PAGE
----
Creativity Inc. – Ed Catmull

I’ve recently been in a position where I haven’t had been able to dedicate any significant time to reading, but mainly because I spend a lot of my usual down time driving. As a big fan of radio and podcasts I figured it would be good to listen to some books whilst I travel so the time isn’t entirely wasted.

Ed Catmull’s book covers the long history of Pixar delving into the detail of what was once a division of LucasFilm all the way through to becoming the wonderful studio that many of us know and love today.

The framing of this book is such that it will offer up the lessons that Ed has learned over the years of managing a creative company with case studies from throughout his long a interesting career. I hesitated to use the phrase case studies as it’s almost a boring MBA term to describe a career that is far more interesting than most. Not only had Ed grown up as a fan of Disney Animation but he longed to create the first computer animated film and maintained sight of that dream through many periods of turbulence and instability.

It is yet another book that I’ve read recently that reinforces that any of the successful people in life that you read about have thrown so much at what they do and worked so hard to achieve great things. Ed is keen to point out as well that even with hard work, mistakes will happen and uncertainty will always exist but we should learn to manage ourselves in reacting to such events. He talks calmly about how Pixar was almost out of business as Toy Story 2 was deleted from the linux arrays at one point. He talks about how at Pixar they are constantly reviewing what they do to protect creativity and ensure that people are willing to take risks and not only think about the commercial aspects of a film.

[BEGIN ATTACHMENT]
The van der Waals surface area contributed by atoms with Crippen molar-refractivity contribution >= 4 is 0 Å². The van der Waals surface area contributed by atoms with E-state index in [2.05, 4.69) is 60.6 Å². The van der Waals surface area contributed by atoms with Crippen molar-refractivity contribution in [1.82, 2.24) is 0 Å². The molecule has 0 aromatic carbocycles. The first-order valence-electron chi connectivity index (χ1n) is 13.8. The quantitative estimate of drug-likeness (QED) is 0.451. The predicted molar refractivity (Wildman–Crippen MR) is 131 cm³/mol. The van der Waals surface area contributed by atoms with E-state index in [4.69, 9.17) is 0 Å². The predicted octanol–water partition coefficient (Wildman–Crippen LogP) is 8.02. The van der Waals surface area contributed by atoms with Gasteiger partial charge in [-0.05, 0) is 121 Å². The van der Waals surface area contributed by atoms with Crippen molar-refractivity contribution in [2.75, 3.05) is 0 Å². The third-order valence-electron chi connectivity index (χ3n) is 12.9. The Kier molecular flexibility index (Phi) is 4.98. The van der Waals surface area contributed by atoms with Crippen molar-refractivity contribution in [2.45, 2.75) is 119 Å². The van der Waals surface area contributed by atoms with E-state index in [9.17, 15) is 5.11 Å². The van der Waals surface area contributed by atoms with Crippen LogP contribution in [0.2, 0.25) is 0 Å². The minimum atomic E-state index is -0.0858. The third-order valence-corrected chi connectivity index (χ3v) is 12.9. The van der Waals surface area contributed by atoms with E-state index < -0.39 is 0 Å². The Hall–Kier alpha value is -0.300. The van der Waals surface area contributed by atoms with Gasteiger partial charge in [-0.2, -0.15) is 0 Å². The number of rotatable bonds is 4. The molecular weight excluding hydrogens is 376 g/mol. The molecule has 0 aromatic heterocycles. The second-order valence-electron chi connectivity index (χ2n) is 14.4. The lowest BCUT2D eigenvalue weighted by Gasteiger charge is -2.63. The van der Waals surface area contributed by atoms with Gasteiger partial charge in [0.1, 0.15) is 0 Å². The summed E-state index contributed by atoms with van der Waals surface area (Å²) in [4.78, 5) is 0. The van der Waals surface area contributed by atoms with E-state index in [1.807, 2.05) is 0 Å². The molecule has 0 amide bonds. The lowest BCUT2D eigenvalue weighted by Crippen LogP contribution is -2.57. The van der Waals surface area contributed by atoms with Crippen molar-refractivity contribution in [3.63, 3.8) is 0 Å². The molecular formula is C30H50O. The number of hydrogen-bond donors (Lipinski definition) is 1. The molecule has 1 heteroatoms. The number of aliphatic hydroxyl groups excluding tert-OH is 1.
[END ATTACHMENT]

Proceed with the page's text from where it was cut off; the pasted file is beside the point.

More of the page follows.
What really appealed to me in this book which I’m not sure Ed is aware of is that in my big corporate job, a lot of what he said about managing creatives can be applied to it. I feel more knowledgeable about enterprise in general having read this book and believe that when faced with difficult circumstances, I’ll be able to face up to it. It’s also inspired me to understand that if I want success at anything, an element of honesty is key, a feedback loop, control of emotions and hard work are the key to success.

Throughout the book we also come to learn from someone who worked with Steve Jobs for 26 years what he was actually like. Mr Catmull notes his frustration that some depiction and records of Steve Jobs following his passing are unfair and focus only on the negative aspects or events in his life forgetting that underneath the man who desired perfection in many ways had been responsible for growing two of Americas greatest enterprises for technology and entertainment in the past few decades. I have been guilty of boarding the “Steve Jobs wasn’t a nice guy” train however it appears to me now that those who knew him best knew not only a visionary but a good person.

Whilst I won’t delve into the individual chapters and the details of the book because I think the best way to understand the inner workings of Pixar is to read the book. I can highly recommend this book and audiobook!

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